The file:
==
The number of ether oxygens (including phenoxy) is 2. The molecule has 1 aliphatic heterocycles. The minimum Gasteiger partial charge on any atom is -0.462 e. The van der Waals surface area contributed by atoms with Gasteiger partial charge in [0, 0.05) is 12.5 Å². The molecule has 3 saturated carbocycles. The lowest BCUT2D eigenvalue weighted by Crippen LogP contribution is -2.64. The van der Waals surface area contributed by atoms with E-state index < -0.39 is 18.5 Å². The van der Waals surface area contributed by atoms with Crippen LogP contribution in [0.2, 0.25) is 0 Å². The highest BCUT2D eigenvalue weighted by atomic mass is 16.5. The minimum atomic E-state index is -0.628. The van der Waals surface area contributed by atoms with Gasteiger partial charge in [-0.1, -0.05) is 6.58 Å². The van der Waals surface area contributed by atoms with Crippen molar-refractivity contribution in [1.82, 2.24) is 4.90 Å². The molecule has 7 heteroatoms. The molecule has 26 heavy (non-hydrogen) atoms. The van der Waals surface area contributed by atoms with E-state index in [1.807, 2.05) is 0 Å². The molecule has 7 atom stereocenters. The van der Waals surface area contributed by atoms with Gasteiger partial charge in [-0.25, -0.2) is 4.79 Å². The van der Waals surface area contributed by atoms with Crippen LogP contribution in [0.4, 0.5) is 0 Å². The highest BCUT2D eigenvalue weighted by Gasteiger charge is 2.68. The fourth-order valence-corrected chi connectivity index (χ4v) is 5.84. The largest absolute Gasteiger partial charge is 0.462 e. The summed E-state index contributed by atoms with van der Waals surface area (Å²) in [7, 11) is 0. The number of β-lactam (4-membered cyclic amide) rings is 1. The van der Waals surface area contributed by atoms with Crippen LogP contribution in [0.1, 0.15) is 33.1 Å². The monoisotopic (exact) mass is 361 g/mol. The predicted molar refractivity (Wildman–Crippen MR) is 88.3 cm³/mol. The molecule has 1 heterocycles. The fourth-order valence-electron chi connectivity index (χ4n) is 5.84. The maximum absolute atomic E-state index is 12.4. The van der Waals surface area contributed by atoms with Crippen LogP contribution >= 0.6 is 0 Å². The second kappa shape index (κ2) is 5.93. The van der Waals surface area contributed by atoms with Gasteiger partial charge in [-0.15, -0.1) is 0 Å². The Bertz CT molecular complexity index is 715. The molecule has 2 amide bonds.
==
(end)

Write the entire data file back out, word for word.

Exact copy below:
The number of ether oxygens (including phenoxy) is 2. The molecule has 1 aliphatic heterocycles. The minimum Gasteiger partial charge on any atom is -0.462 e. The van der Waals surface area contributed by atoms with Gasteiger partial charge in [0, 0.05) is 12.5 Å². The molecule has 3 saturated carbocycles. The lowest BCUT2D eigenvalue weighted by Crippen LogP contribution is -2.64. The van der Waals surface area contributed by atoms with E-state index < -0.39 is 18.5 Å². The van der Waals surface area contributed by atoms with Crippen LogP contribution in [0.2, 0.25) is 0 Å². The highest BCUT2D eigenvalue weighted by atomic mass is 16.5. The minimum atomic E-state index is -0.628. The van der Waals surface area contributed by atoms with Gasteiger partial charge in [-0.1, -0.05) is 6.58 Å². The van der Waals surface area contributed by atoms with Crippen molar-refractivity contribution in [1.82, 2.24) is 4.90 Å². The molecule has 7 heteroatoms. The molecule has 26 heavy (non-hydrogen) atoms. The van der Waals surface area contributed by atoms with E-state index in [1.807, 2.05) is 0 Å². The molecule has 7 atom stereocenters. The van der Waals surface area contributed by atoms with Gasteiger partial charge in [-0.25, -0.2) is 4.79 Å². The van der Waals surface area contributed by atoms with Crippen LogP contribution in [0.4, 0.5) is 0 Å². The highest BCUT2D eigenvalue weighted by Gasteiger charge is 2.68. The fourth-order valence-corrected chi connectivity index (χ4v) is 5.84. The largest absolute Gasteiger partial charge is 0.462 e. The summed E-state index contributed by atoms with van der Waals surface area (Å²) in [7, 11) is 0. The number of β-lactam (4-membered cyclic amide) rings is 1. The van der Waals surface area contributed by atoms with Crippen LogP contribution in [0.1, 0.15) is 33.1 Å². The monoisotopic (exact) mass is 361 g/mol. The predicted molar refractivity (Wildman–Crippen MR) is 88.3 cm³/mol. The molecule has 1 heterocycles. The fourth-order valence-electron chi connectivity index (χ4n) is 5.84. The maximum absolute atomic E-state index is 12.4. The van der Waals surface area contributed by atoms with Crippen LogP contribution >= 0.6 is 0 Å². The second kappa shape index (κ2) is 5.93. The van der Waals surface area contributed by atoms with Gasteiger partial charge in [-0.15, -0.1) is 0 Å². The Bertz CT molecular complexity index is 715. The molecule has 2 amide bonds.